Although the character of The Crow is a supernatural super-hero, he’s quite a different kettle of fish from most career-driven crime-fighters. In Alex Proyas’s 1994 thriller, the only cause that Eric Draven takes up is his own; revenge. So while this is an origin story, based on the comic strip by James O’Barr, The Crow doesn’t suffer from earnest world-building or setting up unwanted franchise extensions. Instead, it’s a straight up revenge drama, and one that plays far better than might be expected, largely due to unforseen and tragic events on set.
The elephant in the room is the death of the star, Brandon Lee, shot dead by a malfunctioning prop while in costume and in character as Draven. Given that this film is entirely about a man living in a limbo between life and death, so ably capturing an other-worldly mood only adds to its studied ghoulish lustre. The parallels with Heath Ledger’s death before The Dark Knight’s release, playing a Joker remarkably similar in costume and make-up to The Crow, are obvious. But Lee had three days of filming left when he died, meaning that the remaining script pages had to be hastily re-shaped, and some padding involving a little girl had to be added in place of a motivational angle that was never shot. That doesn’t sound promising, but somehow the less we know about the Crow, the better; he’s a mysterious figure throughout this stylish, elusive film, and it’s probably for the best that we never actually get to see the murderous act that Draven is revenging.
And style is the key here; pop star Eric Draven is killed, as is his fiancé, and Draven returns from the grave to gun down those responsible, namely a chief hood played by the always intense Michael Wincott, monologue-ing like a true 90’s villain. Ernie Hudson also makes an empathetic cop, although Michael Berryman’s role was cut due to Lee’s death. Proyas was well ahead of the curve in terms of dark superhero stuff, and several scenes and images could have come directly from today’s DC Universe, or even the new The Batman film; there’s a great shot of the Crow’s symbol drawn in fire that’s still iconic. We’ve reached the point where CGI is intended to blend seamlessly with the action, rather than stand out, and The Crow certainly passes muster in this department; the whole look of the film predates DC’s current ‘lowlifes with masks’ vibe. There’s a few jarring MTV edits and excisable effects, but in general, The Crow looks far better now than it did back in 1994.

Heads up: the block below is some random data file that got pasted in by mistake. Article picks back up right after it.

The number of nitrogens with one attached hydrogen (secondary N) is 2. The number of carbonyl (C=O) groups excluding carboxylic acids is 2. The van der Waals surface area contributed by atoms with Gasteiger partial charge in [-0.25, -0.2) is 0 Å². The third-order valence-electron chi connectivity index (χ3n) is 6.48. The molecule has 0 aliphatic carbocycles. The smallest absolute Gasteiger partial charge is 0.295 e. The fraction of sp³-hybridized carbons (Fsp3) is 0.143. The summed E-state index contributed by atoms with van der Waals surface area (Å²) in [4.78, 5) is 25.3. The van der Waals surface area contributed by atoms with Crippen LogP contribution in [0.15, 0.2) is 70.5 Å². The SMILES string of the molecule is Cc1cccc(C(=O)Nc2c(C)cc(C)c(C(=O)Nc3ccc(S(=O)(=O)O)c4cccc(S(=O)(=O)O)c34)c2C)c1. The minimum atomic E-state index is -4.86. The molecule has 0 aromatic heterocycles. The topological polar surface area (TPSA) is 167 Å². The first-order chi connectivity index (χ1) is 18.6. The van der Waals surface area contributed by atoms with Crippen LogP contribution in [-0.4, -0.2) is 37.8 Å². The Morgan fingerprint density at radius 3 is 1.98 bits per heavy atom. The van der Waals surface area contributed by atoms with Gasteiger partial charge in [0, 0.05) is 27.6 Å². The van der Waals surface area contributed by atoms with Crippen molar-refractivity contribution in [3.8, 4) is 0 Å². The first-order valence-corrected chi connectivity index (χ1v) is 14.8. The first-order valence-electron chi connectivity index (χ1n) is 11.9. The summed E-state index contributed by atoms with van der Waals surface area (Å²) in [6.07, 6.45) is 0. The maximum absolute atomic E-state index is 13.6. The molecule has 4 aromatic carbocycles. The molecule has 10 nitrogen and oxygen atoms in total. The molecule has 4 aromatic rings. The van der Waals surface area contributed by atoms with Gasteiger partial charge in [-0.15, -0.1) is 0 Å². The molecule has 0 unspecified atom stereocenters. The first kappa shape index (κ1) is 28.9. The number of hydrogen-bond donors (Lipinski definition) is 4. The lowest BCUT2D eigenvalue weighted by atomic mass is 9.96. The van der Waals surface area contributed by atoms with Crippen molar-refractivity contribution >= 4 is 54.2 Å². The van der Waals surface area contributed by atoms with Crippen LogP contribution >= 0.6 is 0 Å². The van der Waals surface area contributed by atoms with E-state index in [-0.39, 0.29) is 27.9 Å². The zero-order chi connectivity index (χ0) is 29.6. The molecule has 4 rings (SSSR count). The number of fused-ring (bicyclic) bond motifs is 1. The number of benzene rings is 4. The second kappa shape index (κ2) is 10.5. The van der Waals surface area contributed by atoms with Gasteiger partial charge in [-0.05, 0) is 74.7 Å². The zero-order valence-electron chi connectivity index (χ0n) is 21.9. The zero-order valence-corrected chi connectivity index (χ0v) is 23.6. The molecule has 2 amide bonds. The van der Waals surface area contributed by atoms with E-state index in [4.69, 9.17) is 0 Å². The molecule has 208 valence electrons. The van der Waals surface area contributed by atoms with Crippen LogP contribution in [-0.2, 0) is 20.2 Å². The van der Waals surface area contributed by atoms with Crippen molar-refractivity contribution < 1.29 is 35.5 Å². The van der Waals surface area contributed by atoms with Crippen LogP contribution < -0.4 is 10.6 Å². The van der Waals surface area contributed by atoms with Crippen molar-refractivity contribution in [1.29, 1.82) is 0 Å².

Setting the notoriety aside, The Crow is still a shockingly effective movie, one that plays with mythic ideas while also depicting a gone-to-hell world in which the fire-raising Devil Night seems like an early precursor of The Purge. Pretty much every male star in Hollywood has been linked with a reboot, but it’s hard to say that anyone could have done this better than Lee. Having provided a great lead in Rapid Fire, Lee was set for an illustrious career before tragedy intervened, and The Crow is arguably the best of a short but impressive resume. This DVD pressing comes complete with a short, on set interview with Lee just before he died, and his words couldn’t be more prescient.
‘Because we do not know when we are going to die, we get to think of life as an inexhaustible well and yet everything happens only a certain number of times…How many times will you remember a certain afternoon of your childhood? An afternoon that is so deeply a part of your being that you cannot conceive of your life without it? Perhaps 4 …. 5 times more. Perhaps not even that. How many times will you watch the full moon rise? …. Perhaps twenty and yet it all seems limitless…This is the point of view this character is coming from in the whole film, because it has brought sharply into focus how precious each moment of his life was.’